You can run, but you can’t hide.
Just like how the coronavirus pandemic has crashed the global economy, shockwaves stemming from the crisis have finally caught up with the sneaker resale market, which was a booming market until just a few months ago.
Cowen & Co, an investment bank, estimated that the global sneaker resale market was worth US$2 billion in July 2019, and projected that by 2025, the value of the market could triple to US$6 billion, driven by strong demand from sneakerheads willing to pay a premium for limited edition kicks and a lean supply of inventory coming from major players like Nike and Adidas.
The coronavirus pandemic however, is challenging both of these drivers.
In China, where the sneaker resale craze peaked late last year with limited edition shoes fetching up to 6,600% returns, sales have fizzled as aficionados and financial speculators alike retreated to the sidelines.
China is the world’s largest consumer market , with over $5.8 trillion in retail sales last year. However, retail sales have plunged in the first quarter of this year in the wake of the coronavirus outbreak, as China recorded its first quarterly GDP contraction, with the economy shrinking 6.8%.
Consumer sentiment has turned more cautious and local governments are giving out shopping vouchers to stimulate domestic consumption. Big brands are likely to resort to sales and promotions to move inventory and return to growth.
At the end of March, Nike reported a 7% year-on-year growth in inventory to $5.8 billion, with gross margins affected by increased rebates to wholesale partners and higher costs due to factory cancellations to manage future inventory.
Buyers of expensive sneakers are in no hurry to return to the market, marking a reversal from the recent past when it was very much a sellers’ market.
Cheng Liang, a sneaker reseller who has been active over the past decade, goes as far as to describe to local media that the market for most sellers has collapsed.
For a reseller who purchased a pair of limited-edition sneakers in the primary market, such as from brands like Nike and Adidas, they might be able to just break even if they sold the sneakers now. If they had bought it at a marked-up price from a reseller in the secondary market last year, they would most likely be looking at a loss.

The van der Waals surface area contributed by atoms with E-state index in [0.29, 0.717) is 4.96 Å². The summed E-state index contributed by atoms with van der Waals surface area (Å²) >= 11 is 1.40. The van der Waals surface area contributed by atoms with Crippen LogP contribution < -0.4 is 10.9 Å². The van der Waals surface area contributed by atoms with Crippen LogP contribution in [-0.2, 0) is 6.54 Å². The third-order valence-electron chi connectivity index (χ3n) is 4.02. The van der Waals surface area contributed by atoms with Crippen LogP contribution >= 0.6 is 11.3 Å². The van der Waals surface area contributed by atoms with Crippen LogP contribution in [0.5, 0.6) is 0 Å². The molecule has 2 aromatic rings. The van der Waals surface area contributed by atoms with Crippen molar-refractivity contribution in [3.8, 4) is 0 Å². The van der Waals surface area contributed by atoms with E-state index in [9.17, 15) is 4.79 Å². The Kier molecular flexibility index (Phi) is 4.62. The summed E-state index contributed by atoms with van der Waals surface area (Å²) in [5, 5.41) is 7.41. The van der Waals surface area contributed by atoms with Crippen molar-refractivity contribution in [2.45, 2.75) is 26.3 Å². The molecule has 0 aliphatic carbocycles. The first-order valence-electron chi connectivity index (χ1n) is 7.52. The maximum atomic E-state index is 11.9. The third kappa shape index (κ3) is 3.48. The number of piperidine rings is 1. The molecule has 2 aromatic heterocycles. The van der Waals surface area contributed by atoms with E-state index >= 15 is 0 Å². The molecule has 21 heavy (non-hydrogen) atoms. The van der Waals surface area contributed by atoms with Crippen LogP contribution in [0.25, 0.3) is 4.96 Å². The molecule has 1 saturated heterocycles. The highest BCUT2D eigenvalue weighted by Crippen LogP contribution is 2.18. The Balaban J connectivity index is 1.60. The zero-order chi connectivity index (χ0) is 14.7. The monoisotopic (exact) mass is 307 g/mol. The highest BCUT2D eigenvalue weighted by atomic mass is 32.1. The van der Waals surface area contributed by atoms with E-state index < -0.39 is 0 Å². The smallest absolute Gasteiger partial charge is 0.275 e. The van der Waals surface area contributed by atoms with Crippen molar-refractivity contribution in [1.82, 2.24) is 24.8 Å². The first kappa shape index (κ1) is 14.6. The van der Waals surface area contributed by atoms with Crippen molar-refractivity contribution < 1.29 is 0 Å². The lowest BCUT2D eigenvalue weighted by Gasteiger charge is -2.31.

Speculators are getting flushed out, and in the US, sneaker sellers have commented on online forums that they have seen some “panic selling from people who don’t have their financial house in order”.
To be sure, as with other financial instruments, such moments could be great opportunities to enter the market at a good price. However, this hinges on the recovery of the resale market, which is in turn fueled by the health of the primary sneaker market where new releases are critical.
Supply chain disruptions brought on by the pandemic may delay the release of new sneakers, such as the Air Jordan XIII Retro “Flint” that was expected to be released in mid-April but got delayed to the end of May.
A recent survey of footwear industry experts by World Footwear showed a forecasted drop in global footwear consumption by 22.5% in the current year, with most experts believing that both the price and quantity of footwear sold will decrease over the next six months.
Tracking data for the broader sneaker industry is also looking bleak, with NPD Group reporting US sneaker sales declining by 75% year-on-year for the week ending April 4. NPD noted that while they saw strong e-commerce trends for sneaker sales, the uptick was not enough to offset the losses from brick-and-mortar’s temporary closure.
Nonetheless, ardent sneakerheads are still holding onto hope that demand from Gen Z consumers may prove more resilient than the broader market. However, the risk to brands and resellers is that demand could become much more volatile, showing up only for particular launches while leaving some out in the cold.
“In any crisis, blue-chip stock market picks will always survive,” Simon ‘Woody’ Wood, the founder of Australian sneaker magazine Sneaker Freaker, told Vogue Business. “If we’re talking about the art market, classics like Picasso and Van Gogh will always be money. Hyped Air Max and Jordans have that type of timeless appeal, but it’s a buyer’s market right now. Looking ahead, there is no way sneaker prices won’t drop; it’s just a question of how far.”
Guess we will just have to wait for the other shoe to drop.